This article relies too much on references to primary sources. (January 2012) (Learn how and when to remove this template message)
The Panavision HD-900F is the first digital high definition camera, able to record using the standard motion picture frame rate of 24 frames per second. It is the result of a collaboration of Panavision and Sony In 1997.
Panavision and Sony created a new viewfinder, which is entirely redesigned from the old film camera setup, to allow easier controls while filming. The changes were made in order to produce a film friendly system that utilizes many standard camera accessories, such as the follow focus, matte box, heads, etc.
The camera has image quality comparable to industry standards, the lenses utilize state-of-the-art components with the camera itself is still compact and lightweight. The zoom lenses optimize maximum image quality, thus enabling depths of field similar to the 35mm cine formats seen today.
For CGI filmmakers, a pre-filter is used for better color matching and better enhanced resolution for blue screen effects.
This section does not cite any sources. (October 2009) (Learn how and when to remove this template message)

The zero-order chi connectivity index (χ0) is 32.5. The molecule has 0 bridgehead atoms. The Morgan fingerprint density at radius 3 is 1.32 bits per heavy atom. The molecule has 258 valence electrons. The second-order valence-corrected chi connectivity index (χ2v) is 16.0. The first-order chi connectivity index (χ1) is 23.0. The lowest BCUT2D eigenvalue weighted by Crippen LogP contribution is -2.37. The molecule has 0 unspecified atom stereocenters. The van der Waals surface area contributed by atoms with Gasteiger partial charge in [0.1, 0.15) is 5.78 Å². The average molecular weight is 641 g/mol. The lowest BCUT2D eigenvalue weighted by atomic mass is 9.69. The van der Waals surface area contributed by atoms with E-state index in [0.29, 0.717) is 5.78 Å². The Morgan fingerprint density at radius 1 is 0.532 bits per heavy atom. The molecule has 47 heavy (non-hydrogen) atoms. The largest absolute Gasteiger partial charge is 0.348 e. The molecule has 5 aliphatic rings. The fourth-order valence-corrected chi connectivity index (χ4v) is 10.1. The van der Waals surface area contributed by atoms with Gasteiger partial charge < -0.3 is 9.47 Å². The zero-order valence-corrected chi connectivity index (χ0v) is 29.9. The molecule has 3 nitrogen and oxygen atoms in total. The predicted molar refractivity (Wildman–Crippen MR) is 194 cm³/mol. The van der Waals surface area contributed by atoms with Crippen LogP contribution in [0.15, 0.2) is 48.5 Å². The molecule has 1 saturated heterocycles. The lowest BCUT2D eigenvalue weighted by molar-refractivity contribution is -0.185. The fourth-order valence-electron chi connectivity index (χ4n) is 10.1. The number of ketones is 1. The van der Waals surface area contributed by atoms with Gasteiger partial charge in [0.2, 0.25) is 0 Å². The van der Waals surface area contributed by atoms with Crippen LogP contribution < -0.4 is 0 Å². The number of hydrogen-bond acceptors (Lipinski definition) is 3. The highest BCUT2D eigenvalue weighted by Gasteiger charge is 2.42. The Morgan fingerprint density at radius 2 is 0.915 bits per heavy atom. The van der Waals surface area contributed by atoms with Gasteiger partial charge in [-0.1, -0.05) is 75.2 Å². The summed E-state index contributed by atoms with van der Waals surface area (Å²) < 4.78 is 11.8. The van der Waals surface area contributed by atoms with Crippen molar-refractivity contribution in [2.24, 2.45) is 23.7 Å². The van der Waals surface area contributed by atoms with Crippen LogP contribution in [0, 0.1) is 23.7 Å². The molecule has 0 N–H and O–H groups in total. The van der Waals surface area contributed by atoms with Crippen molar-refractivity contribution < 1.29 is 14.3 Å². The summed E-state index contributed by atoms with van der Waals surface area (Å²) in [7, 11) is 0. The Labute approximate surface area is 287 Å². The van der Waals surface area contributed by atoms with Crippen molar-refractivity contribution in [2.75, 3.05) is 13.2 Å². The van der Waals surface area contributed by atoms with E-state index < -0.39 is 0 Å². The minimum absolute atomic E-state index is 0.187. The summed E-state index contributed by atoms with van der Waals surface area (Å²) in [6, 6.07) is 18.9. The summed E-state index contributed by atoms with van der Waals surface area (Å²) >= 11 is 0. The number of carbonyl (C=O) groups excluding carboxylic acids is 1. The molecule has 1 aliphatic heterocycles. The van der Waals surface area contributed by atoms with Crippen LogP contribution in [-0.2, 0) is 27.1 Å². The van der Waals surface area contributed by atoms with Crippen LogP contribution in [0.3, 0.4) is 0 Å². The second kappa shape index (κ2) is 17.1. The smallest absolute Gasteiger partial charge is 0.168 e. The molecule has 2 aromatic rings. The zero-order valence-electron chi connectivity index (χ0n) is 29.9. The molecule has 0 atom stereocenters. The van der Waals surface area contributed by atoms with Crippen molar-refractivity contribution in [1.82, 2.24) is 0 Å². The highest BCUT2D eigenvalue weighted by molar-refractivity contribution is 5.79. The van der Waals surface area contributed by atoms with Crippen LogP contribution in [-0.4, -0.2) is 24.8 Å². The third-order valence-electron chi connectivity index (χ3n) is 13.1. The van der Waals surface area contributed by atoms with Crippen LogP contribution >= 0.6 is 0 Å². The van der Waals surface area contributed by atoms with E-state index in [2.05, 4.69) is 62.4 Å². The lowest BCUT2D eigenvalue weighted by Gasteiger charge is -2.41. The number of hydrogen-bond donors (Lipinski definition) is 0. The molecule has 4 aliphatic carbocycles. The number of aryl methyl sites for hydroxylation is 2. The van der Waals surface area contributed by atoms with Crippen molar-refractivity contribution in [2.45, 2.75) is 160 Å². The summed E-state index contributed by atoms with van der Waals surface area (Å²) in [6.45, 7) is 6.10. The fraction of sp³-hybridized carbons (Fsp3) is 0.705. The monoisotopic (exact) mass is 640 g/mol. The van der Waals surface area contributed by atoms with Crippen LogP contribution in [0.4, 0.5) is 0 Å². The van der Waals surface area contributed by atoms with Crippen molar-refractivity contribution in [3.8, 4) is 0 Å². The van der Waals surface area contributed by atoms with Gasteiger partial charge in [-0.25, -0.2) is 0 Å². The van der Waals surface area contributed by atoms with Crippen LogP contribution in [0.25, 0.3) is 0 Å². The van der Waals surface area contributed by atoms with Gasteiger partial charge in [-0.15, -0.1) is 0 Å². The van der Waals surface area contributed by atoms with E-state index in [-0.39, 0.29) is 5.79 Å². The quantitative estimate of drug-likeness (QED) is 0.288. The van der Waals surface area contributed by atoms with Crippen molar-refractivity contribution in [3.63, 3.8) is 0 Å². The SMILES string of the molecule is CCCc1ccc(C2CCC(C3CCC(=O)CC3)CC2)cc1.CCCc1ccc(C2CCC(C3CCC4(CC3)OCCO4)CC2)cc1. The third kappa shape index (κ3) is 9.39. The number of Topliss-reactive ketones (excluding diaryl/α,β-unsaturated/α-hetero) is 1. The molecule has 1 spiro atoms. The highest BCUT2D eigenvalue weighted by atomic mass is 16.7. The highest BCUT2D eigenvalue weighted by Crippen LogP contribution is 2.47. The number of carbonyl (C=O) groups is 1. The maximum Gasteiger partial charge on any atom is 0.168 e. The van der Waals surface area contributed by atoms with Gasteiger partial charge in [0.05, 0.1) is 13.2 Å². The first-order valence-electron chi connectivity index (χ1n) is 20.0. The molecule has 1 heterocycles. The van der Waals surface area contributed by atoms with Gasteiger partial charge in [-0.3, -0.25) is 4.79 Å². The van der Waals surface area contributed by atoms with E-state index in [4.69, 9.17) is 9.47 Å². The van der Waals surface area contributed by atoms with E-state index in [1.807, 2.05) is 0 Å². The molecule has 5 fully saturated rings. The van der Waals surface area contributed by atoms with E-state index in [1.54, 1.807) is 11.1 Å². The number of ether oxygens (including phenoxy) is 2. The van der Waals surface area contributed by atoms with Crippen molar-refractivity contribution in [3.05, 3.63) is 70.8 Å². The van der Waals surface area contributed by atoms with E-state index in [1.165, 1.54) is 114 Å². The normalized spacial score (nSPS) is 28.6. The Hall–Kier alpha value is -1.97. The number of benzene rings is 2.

Since that time, the HD-900F has been used in:
- Yesterday Was a Lie (2009)
- Corners (2007)
- Dexter (2006)
- On the Brink (2006)
- All In (2005/I)
- D.E.B.S. (2004)
- Sight for Sore Eyes, A (2004)
- DC 9/11: Time of Crisis (2003) (TV)
- Exit (2003)
- Long and Short of It, The (2003)
- Night Before, The (2003)
- Raine (2003) (V)
- Dream Hackers (2002) (TV)
- Gåvan (2002)
- Kermit's Swamp Years: The Real Story Behind Kermit the Frog's Early Years (2002) (V)
- Manassas: End of Innocence (2002)
- Osynlige, Den (2002)
- Spy Kids 2: The Island of Lost Dreams (2002)
- Star Wars: Episode II – Attack of the Clones (2002)
- Sweet Friggin' Daisies (2002)
- Two Paths (2002)
- Wednesday (2002)
- eMale (2001)
- How High (2001)
|This film technology article is a stub. You can help Wikipedia by expanding it.|